The piece does not quote Sacrosanctum Concilium‘s directive for rejecting the ad orientem stance, but that’s only because no such directive is in the document. Many Catholics know this, but a surprising number of them do not. This came home to me a couple of years ago when the men’s reading group I’ve helped lead for over a decade read and discussed the Council’s four Constitutions (Lumen Gentium, Dei Verbum, Gaudium et Spes, and Sacrosanctum Concilium); several of the men were rather surprised by what was and was not in the document on the Sacred Liturgy. To say that facing liturgical East was “largely abandoned” after the Council is an interesting way of putting it, as the change was part of a most dubious, even radical, reworking of the Western Mass by various experts and committees. As Fr. Uwe Michael Lang put it in his important book Turning Towards the Lord: Orientation in Liturgical Prayer (Ignatius Press, 2009; second edition):
The versus populum celebration was adopted throughout the Latin Church, and, with few exceptions, it has become the prevailing practice during Mass for the celebrant to stand behind the altar facing the congregation. This uniformity has led to the widespread misunderstanding that the priest’s “turning his back on the people” is characteristic of the rite of Mass according to the Missal of Pope Saint Pius V whereas the priest’s “turning towards the people” belongs to the Novus Ordo Mass of Pope Paul VI. It is also widely assumed by the general public that the celebration of Mass “facing the people” is required, indeed even imposed, by the liturgical reform that was inaugurated by Vatican II. However, the relevant conciliar and post-conciliar documents present quite a different picture.
It should be noted that the emphasis by Cardinal Sarah is directly in keeping with the thought of Joseph Cardinal Ratzinger, who wrote the Foreword to Fr. Lang’s book. Fr. Lang writes:
Cardinal Ratzinger is equally emphatic that the celebration of the Eucharist, just as Christian prayer in general, has a trinitarian direction and discusses the question of how this can be communicated most fittingly in liturgical gesture. When we speak to someone, we obviously face that person. Accordingly, the whole liturgical assembly, priest and people, should face the same way, turning towards God to whom prayers and offerings are addressed in this common act of trinitarian worship. Ratzinger rightly protests against the mistaken idea that in this case the celebrating priest is facing “towards the altar”, “towards the tabernacle”, or even “towards the wall”.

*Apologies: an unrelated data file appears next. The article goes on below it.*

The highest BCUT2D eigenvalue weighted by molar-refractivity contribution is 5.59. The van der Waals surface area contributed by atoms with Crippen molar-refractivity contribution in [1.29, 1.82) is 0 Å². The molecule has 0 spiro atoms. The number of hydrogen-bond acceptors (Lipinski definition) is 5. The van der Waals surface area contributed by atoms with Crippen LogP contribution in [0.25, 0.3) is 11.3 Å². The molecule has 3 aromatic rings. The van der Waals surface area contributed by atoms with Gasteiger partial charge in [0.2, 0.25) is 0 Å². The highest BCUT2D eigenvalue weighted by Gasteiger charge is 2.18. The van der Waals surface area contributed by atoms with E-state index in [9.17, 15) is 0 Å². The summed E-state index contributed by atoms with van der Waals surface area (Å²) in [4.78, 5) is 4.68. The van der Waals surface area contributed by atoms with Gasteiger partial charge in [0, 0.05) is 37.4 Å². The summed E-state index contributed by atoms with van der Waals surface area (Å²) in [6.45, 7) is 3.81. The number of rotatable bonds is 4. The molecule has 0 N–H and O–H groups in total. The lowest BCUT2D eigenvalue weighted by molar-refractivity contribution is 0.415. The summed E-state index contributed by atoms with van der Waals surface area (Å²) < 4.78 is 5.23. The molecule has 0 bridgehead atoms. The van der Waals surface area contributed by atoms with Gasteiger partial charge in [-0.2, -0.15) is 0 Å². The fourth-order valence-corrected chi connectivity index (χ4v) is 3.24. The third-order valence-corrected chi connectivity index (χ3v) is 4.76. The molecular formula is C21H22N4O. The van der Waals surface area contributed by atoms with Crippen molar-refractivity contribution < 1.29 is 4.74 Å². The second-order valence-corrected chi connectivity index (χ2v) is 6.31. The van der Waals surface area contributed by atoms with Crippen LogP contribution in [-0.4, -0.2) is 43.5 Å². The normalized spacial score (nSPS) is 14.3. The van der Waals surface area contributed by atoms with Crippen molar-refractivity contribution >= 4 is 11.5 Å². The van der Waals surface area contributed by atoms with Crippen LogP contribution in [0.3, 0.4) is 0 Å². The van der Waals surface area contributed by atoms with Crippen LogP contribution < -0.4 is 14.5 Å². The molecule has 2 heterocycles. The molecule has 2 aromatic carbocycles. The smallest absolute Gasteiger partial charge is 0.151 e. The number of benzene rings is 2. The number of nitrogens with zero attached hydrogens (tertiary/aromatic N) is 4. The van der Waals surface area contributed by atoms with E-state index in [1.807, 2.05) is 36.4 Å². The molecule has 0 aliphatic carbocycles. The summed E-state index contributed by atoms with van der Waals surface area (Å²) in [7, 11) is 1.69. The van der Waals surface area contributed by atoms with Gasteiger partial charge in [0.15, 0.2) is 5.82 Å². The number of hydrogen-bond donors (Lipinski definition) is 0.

Read more here. And here, in part, is what Cardinal Sarah stated this past week:
I believe that it is very important that we return as soon as possible to a common orientation, of priests and the faithful turned together in the same direction—Eastwards or at least towards the apse—to the Lord who comes, in those parts of the liturgical rites when we are addressing God. This practice is permitted by current liturgical legislation. It is perfectly legitimate in the modern rite. Indeed, I think it is a very important step in ensuring that in our celebrations the Lord is truly at the centre.
And don’t miss this: “Indeed, I can say that when I was received in audience by the Holy Father last April, Pope Francis asked me to study the question of a reform of a reform and of how to enrich the two forms of the Roman rite.”
• The CRUX piece finishes with this curious note: “Aside from debates over policy and theology, observers have noted at least one practical obstacle to implementing Sarah’s suggestion: While churches built before Vatican II were designed to accommodate the ad orientem posture, many constructed afterwards were not, and in some cases it would require significant internal renovations to move the altar.” Two thoughts come to mind immediately: 1) How much thought and concern about money went into the wholesale stripping of so many churches following the liturgical changes the Council? Granted, it’s usually cheaper to destroy than to restore; it takes a real commitment to do the latter. 2) How much is proper worship worth? Seriously: how much?
• Our family has attended a Byzantine parish since 2000, and I am convinced that facing liturgical East is essential for an authentic reform of the reform in the West. Yes, there are many other issues. But this one is key.
• From the sublime to the “war on stuff”: the New York Times recently had a rather fascinating feature on Marie Kondo, “whose name is now a verb and whose nickname is being trademarked and whose life has become a philosophy.” What does Kondo do? She helps people get rid of stuff. How? Part of the process involves
piling five categories of material possessions — clothing, books, papers, miscellaneous items and sentimental items, including photos, in that order — one at a time, surveying how much of each you have, seeing that it’s way too much and then holding each item to see if it sparks joy in your body. The ones that spark joy get to stay. The ones that don’t get a heartfelt and generous goodbye, via actual verbal communication, and are then sent on their way to their next life.